Friday, August 10, 2012
Donna Campbell's Media Rule | Casey's Last Word
Donna Campbell, the woman who is very likely to be one of San Antonio’s powerful state senators come January has instituted a new rule for dealing with the media.
In response to a request from Express-News metro columnist Brian Chasnoff for a brief telephone interview, her campaign spokesman e-mailed Chasnoff that “it is the campaign's policy not to accept interview requests with opinion columnists.”
As such a columnist for more than a quarter of a century, I find myself reacting emotionally to this policy and this candidate.
If I could get an interview with her, here is the first question I would ask:
Where have you been all my life?”
I love the idea of politicians refusing to talk to columnists. Why? For one, let me tell you about Lila Cockrell.
When she was San Antonio’s mayor, any time I wrote a column that was anything less than enthusiastic about her performance I could count on getting a late morning phone call that began:
“Rick, this is Lila. I’d like to visit with you about your column this morning.”
She would never raise her voice and her criticisms were muted. But she had an ability to make you feel you had somehow wronged her – even when you were right.
I much preferred it when Nelson Wolff reacted to a column with language I wouldn’t want my mother to hear.
Then there were occasions when I knew I had a politician or other powerful person dead to rights in some scandal.
There was no logical explanation that would exonerate them.
On more than one occasion the subject of those sorts of columns would, with malice, wait until about 10 minutes before my deadline to return my phone calls.
And they would have a perfectly legitimate explanation for why their actions had not amounted to a gross violation of the public trust.
I hate it when that happens.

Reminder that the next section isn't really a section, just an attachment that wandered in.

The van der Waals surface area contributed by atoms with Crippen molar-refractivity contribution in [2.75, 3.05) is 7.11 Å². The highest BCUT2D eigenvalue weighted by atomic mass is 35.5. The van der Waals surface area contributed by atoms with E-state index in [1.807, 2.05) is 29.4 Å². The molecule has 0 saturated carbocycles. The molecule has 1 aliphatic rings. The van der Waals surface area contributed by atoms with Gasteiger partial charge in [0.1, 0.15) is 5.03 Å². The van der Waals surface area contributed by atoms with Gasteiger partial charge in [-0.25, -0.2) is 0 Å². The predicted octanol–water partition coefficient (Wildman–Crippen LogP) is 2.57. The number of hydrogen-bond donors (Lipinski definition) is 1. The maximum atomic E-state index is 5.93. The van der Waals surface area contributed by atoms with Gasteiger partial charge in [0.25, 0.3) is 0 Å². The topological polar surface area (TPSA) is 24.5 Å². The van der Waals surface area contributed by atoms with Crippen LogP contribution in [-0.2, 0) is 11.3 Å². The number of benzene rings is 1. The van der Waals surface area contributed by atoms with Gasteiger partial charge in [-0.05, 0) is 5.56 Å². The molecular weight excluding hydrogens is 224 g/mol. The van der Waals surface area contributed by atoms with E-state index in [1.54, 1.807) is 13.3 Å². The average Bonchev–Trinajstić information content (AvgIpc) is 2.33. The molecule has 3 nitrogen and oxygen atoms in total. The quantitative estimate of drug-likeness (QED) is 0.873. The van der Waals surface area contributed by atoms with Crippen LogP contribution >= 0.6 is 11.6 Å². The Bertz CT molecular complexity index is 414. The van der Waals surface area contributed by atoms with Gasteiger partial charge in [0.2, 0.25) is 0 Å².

I so wished those people had employed the Campbell rule.
When public figures refuse to talk to columnists it gives us that most cherished of American values: freedom.
To be able to write that so-and-so declined a request for an interview is to be given a license to unlock our imaginations.
Unable to obtain their explanations, we are at liberty to speculate.
For example, in his e-mail to Chasnoff, Campbell’s spokesman Jon Oliver wrote of the policy not to talk to opinion columnists:
“I am sure you can understand and appreciate the value in this distinction.”
I sent an e-mail to Oliver confessing to not having seen such a policy in 40 years of reporting on politics and asking for help.
I was not able to comprehend the value – at least to the politician.
I have rarely met a successful politician who couldn’t schmooze a columnist well enough to at least take some edge off a negative column.
Oliver wrote back that Dr. Campbell is so swamped with interview requests that they have to make a cut.
“Thus, we decided to give priority to those who provide the fairest coverage,” he wrote. “In most cases, this would eliminate opinion columnists who editorialize the interview with their personal comments.”
He added that they might answer some questions posed by columnists by e-mail, such as mine.
I can’t help but to note two things: One is that his response says opinion columnists are excluded only “in most cases.” So the policy allows her to be interviewed by columnists her campaign deems to be fair.
The other is that this procedure enables Campbell to get help from staff before responding, possibly avoiding the sort of gaffes that she committed during the campaign. Sending questions to the staff is hardly the same as quizzing the candidate.
I appreciate that Mr. Oliver responded, but it appears to me the policy is just a dressed-up version of saying their policy is to protect the candidate from anyone they think might not be their version of fair.
Forget the e-mail interviews Doc. That’s not a game I’m willing to play.